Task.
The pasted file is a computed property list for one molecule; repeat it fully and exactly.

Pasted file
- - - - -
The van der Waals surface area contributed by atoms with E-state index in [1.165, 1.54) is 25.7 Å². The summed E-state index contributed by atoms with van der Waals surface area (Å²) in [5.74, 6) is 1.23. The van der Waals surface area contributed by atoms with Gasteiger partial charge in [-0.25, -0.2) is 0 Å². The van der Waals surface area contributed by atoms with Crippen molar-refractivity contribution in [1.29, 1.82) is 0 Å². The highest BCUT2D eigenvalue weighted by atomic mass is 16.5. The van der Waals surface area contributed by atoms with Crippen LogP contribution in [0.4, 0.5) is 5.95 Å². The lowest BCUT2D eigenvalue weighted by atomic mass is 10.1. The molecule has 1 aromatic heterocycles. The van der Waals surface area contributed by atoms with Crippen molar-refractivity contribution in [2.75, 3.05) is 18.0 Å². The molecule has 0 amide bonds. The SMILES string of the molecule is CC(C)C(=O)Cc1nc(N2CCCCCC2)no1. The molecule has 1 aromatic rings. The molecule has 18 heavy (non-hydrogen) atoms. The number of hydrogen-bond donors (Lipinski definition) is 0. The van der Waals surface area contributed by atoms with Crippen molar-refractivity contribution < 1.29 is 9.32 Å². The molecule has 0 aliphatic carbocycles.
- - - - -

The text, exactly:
The van der Waals surface area contributed by atoms with E-state index in [1.165, 1.54) is 25.7 Å². The summed E-state index contributed by atoms with van der Waals surface area (Å²) in [5.74, 6) is 1.23. The van der Waals surface area contributed by atoms with Gasteiger partial charge in [-0.25, -0.2) is 0 Å². The van der Waals surface area contributed by atoms with Crippen molar-refractivity contribution in [1.29, 1.82) is 0 Å². The highest BCUT2D eigenvalue weighted by atomic mass is 16.5. The van der Waals surface area contributed by atoms with Crippen LogP contribution in [0.4, 0.5) is 5.95 Å². The lowest BCUT2D eigenvalue weighted by atomic mass is 10.1. The molecule has 1 aromatic heterocycles. The van der Waals surface area contributed by atoms with Crippen molar-refractivity contribution in [2.75, 3.05) is 18.0 Å². The molecule has 0 amide bonds. The SMILES string of the molecule is CC(C)C(=O)Cc1nc(N2CCCCCC2)no1. The molecule has 1 aromatic rings. The molecule has 18 heavy (non-hydrogen) atoms. The number of hydrogen-bond donors (Lipinski definition) is 0. The van der Waals surface area contributed by atoms with Crippen molar-refractivity contribution < 1.29 is 9.32 Å². The molecule has 0 aliphatic carbocycles.